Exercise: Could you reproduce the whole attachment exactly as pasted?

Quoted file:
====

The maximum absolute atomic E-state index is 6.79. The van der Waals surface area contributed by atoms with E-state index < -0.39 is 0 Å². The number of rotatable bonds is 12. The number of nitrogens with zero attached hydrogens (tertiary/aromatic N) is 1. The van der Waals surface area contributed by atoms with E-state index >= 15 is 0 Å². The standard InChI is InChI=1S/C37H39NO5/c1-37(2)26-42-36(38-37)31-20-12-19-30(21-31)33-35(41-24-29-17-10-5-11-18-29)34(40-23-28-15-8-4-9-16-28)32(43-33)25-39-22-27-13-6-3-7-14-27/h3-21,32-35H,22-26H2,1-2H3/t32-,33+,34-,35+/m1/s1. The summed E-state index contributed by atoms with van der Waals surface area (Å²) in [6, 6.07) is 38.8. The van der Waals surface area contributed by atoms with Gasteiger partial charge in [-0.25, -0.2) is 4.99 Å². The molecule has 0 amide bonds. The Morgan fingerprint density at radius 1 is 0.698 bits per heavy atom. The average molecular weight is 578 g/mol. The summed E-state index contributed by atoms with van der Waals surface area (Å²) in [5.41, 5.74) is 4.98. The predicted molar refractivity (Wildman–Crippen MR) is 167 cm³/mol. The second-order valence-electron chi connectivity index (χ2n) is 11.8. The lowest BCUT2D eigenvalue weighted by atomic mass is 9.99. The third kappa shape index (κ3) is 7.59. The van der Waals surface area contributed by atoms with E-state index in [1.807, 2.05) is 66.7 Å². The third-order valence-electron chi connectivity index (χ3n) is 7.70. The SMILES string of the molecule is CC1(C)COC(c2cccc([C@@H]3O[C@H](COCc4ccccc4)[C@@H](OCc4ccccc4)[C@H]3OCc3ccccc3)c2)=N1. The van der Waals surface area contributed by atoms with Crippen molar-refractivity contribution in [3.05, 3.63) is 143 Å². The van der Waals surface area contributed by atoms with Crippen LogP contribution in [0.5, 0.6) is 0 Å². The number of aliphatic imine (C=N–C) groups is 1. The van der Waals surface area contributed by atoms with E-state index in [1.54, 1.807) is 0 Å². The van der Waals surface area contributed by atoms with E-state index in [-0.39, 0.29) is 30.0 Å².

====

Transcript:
The maximum absolute atomic E-state index is 6.79. The van der Waals surface area contributed by atoms with E-state index < -0.39 is 0 Å². The number of rotatable bonds is 12. The number of nitrogens with zero attached hydrogens (tertiary/aromatic N) is 1. The van der Waals surface area contributed by atoms with E-state index >= 15 is 0 Å². The standard InChI is InChI=1S/C37H39NO5/c1-37(2)26-42-36(38-37)31-20-12-19-30(21-31)33-35(41-24-29-17-10-5-11-18-29)34(40-23-28-15-8-4-9-16-28)32(43-33)25-39-22-27-13-6-3-7-14-27/h3-21,32-35H,22-26H2,1-2H3/t32-,33+,34-,35+/m1/s1. The summed E-state index contributed by atoms with van der Waals surface area (Å²) in [6, 6.07) is 38.8. The van der Waals surface area contributed by atoms with Gasteiger partial charge in [-0.25, -0.2) is 4.99 Å². The molecule has 0 amide bonds. The Morgan fingerprint density at radius 1 is 0.698 bits per heavy atom. The average molecular weight is 578 g/mol. The summed E-state index contributed by atoms with van der Waals surface area (Å²) in [5.41, 5.74) is 4.98. The predicted molar refractivity (Wildman–Crippen MR) is 167 cm³/mol. The second-order valence-electron chi connectivity index (χ2n) is 11.8. The lowest BCUT2D eigenvalue weighted by atomic mass is 9.99. The third kappa shape index (κ3) is 7.59. The van der Waals surface area contributed by atoms with E-state index in [1.807, 2.05) is 66.7 Å². The third-order valence-electron chi connectivity index (χ3n) is 7.70. The SMILES string of the molecule is CC1(C)COC(c2cccc([C@@H]3O[C@H](COCc4ccccc4)[C@@H](OCc4ccccc4)[C@H]3OCc3ccccc3)c2)=N1. The van der Waals surface area contributed by atoms with Crippen molar-refractivity contribution in [3.05, 3.63) is 143 Å². The van der Waals surface area contributed by atoms with Crippen LogP contribution in [0.5, 0.6) is 0 Å². The number of aliphatic imine (C=N–C) groups is 1. The van der Waals surface area contributed by atoms with E-state index in [1.54, 1.807) is 0 Å². The van der Waals surface area contributed by atoms with E-state index in [-0.39, 0.29) is 30.0 Å².